Pragmatic language, or the social use of language, is an often-overlooked aspect of speech and language development that can help determine your child’s ability to make friends and successfully interact with others.
Maybe you know a child who stands too close, talks too loud, doesn’t understand when others are done talking or makes random remarks with no back story. He may have a huge vocabulary and clear speech and he may use long, complex sentences – yet he is not communicating effectively. These behaviors indicate that the child is struggling with pragmatic language skills.
According to the American Speech-Language-Hearing Association (ASHA), pragmatics involves using language for different purposes, changing language according to the listener or situation, and following rules for conversations and storytelling.
Pragmatics, like other skills, requires practice. Direct teaching of social skills in a classroom, home or clinic setting is valuable, but needs to be paired with real-world interactions to be effective and functional.
The best ways for kids to practice this set of skills is to interact with other people, preferably other children, in an open-ended and unstructured way. What does that mean? They have to be allowed to play!
I have been to many play dates (and admittedly hosted quite a few, too) where well-intentioned parents provided crafts, snack, and even educational videos to fill the 2 hours of “play” time. Neither parent nor child could truly relax as we hovered around gently reminding: “Use your manners.” “Gentle hands.” “Be careful.” “Don’t touch that.” “Why don’t you show them your trucks?” “Let’s color pictures.” “No climbing!” “Share your toys.”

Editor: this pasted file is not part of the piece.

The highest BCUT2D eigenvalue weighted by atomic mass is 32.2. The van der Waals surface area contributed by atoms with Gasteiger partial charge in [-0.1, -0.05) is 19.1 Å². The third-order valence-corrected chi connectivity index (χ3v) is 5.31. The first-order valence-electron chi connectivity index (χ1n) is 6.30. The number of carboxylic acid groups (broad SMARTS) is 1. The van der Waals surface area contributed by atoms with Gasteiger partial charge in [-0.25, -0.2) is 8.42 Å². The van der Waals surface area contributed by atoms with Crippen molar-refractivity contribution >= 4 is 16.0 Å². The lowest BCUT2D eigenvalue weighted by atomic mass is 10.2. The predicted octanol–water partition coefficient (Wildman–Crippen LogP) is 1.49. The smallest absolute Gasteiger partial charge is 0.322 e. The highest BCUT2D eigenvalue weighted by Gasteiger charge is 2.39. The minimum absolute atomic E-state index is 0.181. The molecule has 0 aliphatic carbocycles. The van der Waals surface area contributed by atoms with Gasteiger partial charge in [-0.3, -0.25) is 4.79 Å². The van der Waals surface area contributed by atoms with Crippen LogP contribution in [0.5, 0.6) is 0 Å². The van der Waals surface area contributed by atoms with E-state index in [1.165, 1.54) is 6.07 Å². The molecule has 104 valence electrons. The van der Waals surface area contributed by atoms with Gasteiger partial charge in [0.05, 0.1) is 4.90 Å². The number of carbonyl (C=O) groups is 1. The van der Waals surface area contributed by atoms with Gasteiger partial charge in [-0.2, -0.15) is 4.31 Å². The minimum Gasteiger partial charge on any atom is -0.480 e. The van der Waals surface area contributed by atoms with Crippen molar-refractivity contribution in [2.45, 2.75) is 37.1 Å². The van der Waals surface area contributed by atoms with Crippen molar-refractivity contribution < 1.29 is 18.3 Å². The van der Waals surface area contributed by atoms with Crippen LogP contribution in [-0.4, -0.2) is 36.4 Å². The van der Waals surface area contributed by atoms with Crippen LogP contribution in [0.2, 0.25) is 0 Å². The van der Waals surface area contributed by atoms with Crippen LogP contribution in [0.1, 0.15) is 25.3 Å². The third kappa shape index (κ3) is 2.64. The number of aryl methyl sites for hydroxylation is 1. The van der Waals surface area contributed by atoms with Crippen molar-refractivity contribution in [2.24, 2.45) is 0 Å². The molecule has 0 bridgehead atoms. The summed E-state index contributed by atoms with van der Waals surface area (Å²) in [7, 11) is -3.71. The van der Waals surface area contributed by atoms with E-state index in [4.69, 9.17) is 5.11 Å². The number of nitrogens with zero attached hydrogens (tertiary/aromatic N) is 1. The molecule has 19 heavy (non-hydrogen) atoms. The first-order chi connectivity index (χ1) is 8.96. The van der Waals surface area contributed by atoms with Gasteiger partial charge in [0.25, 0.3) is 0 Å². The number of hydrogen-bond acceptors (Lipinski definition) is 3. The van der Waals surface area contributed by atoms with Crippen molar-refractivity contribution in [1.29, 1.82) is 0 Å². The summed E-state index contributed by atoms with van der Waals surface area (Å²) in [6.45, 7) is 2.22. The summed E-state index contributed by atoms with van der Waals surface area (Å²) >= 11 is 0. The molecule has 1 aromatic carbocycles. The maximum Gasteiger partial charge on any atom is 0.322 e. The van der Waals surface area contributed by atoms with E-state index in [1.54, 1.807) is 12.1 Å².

Whew! After a play date like that, everyone needs a nap!
Hovering, tightly scheduling, making sure that no one is bored and intervening at the slightest hint of conflict makes you an amazing hostess. Unfortunately, it also robs your children and their friends of the opportunity to practice these much-needed pragmatic skills.
Free play allows children to choose what and how they play without structure or adult-imposed rules. It’s simple, and only requires time and space.
Consider the following two play date scenarios.
The Structured Play Date
- Parent determines what comes next
- Adults teach kids to make a craft or do an activity
- Children report conflicts to parents and parents help solve the problems
- Children are entertained constantly, with no downtime
The “Free Play” Play Date
- Children choose activities, materials and rules of the games
- Children create from their own imaginations, not Pinterest-perfect examples
- Children help regulate one another’s behavior by resolving their own conflicts (sharing, cheating, turn-taking).
- Children use cognitive (planning, organizing and initiating) to create their own imaginative worlds in play
One of these play dates helps your child become resilient – developing social language, cognition, and problem-solving skills. The other teaches them to seek adult approval and direction for every choice, decision and conflict (and totally exhausts you and the kids!).
A growing body of research shows that free play helps build pragmatic skills. And this is great news! Not only is it an easy way to help your child develop much-needed pragmatic skills but it also takes some of the pressure off of you!
So the next time you’re tempted to be the “cruise director,” step back, chat with the other parents, relax, and allow your child to practice, practice, practice those pragmatic skills simply by letting them play!
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Latest posts by Rebecca Bowen (see all)
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